WWT launch new vibrant brand and purpose on World Wetlands Day

Vibrant and optimistic new brand accompanied by renewed call to restore wetlands and unlock their power.

Creative agency GOOD has unveiled a new brand and brand purpose for international wetland restoration charity WWT.

The UK is losing wetlands at a staggering rate. 87% are gone, and much of what is left is in danger. Through its rebrand, WWT wants to create a movement of one million people taking action for wetlands.

GOOD – the UK’s highest-ranking B Corp creative agency – recognised during the rebrand that audiences want a solution and want to be part of it, so the creative team developed the brand purpose with optimism and direct action front and centre: to restore wetlands and unlock their power.

The brand idea mirrors this optimism: Wetlands are the way. It champions wetlands as that rare and special thing: a natural solution to our greatest challenge and the path to the future we can all rely on.

Pete Snell, GOOD’s associate creative director, says: “The brand idea unlocks the mystery of wetlands. They may look like still waters, but they are mysterious places teeming with life and activity. Almost half the world’s wildlife depends on them for homes and food. Humans depend on them, too – for the air we breathe, the food we eat, the water we drink and much more.

“Most importantly, in the fight against the climate crisis, wetlands are a powerful weapon. Every time a wetland is restored, it locks up carbon – even faster than a forest can.

“We needed to convey wetland’s vital role through the rebrand whilst still reflecting the charity’s history.”

WWT founder Sir Peter Scott’s original drawing of two Bewick swans taking flight is a much-loved icon within the world of conservation, so GOOD wanted to tread lightly when re-purposing it.

Pete Snell adds: “We delved into the archives to give the original mark a new lease of life. Re-drawing a single swan created a more confident symbol and is better adapted for digital surroundings. The direction and flight of the swan reflect wetlands leading the way. This is locked up with a new WWT wordmark that echoed the bending tributaries of wetland waterways.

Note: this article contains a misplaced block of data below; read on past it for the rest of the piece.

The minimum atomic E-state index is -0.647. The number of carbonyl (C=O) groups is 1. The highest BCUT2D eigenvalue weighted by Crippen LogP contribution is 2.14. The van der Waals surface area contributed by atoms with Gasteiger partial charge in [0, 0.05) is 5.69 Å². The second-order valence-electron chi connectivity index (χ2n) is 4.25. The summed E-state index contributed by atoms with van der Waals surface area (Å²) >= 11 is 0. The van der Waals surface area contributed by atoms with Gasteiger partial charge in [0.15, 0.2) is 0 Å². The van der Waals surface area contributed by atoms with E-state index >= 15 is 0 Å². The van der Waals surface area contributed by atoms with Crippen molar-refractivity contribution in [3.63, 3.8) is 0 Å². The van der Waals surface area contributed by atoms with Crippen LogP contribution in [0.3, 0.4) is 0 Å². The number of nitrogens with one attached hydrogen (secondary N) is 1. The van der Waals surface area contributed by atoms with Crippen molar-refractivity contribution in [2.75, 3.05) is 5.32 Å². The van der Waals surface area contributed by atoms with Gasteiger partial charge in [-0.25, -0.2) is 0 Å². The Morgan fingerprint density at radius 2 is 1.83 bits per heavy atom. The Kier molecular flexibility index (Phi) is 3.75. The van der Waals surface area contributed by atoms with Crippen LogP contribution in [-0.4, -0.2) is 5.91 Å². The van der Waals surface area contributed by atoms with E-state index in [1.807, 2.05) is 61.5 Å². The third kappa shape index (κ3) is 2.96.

Another core idea of the rebrand was to use materials from the wetlands themselves. GOOD worked with illustrator Jo Strangford to create and print illustrations that captured the textures and personalities of wetland wildlife, pairing these with a hand-crafted headline font and a distinctive new colour palette inspired by the tapestry of unexpected colours found at wetlands.

Isobel Boyce, GOOD’s associate creative director, says: “Our tone of voice needed to stand out in a crowded market and inspire response. So, we created one with attitude and action at its core – along with a bit of provocation and wit where needed.

“As with our visual identity, authenticity was important. The three principles took inspiration from the spaces we’re striving to protect: Fresh, streamlined and full of wonder. This ensured our voice would not only stand out and resonate with our audience but was also embedded with meaning.

“Few people realise what incredible, superpowered ecosystems wetlands are and the impact their restoration could have on our world. It’s very exciting to amplify this message through WWT’s rebrand and encourage more people to help restore these wondrous spaces.”

This led GOOD’s team to take inspiration from aerial shots of wetlands when creating an own-able visual language to help build brand equity in a saturated conservation charity market. The final aspect was to commission close-up photography that submerged itself within the weird, wonderful, and unexpected worlds of wetlands.

Mark Simpson, head of brand and content at WWT, says, “Our new brand has been developed to engage more people in our mission to restore wetlands at a hugely exciting time for WWT.

“With the launch of our new strategy and an updated look, we’re committed to speaking boldly for wetlands, creating a million-strong movement of people who love wetland wildlife and building on a proud tradition of conservation and wetland creation.”

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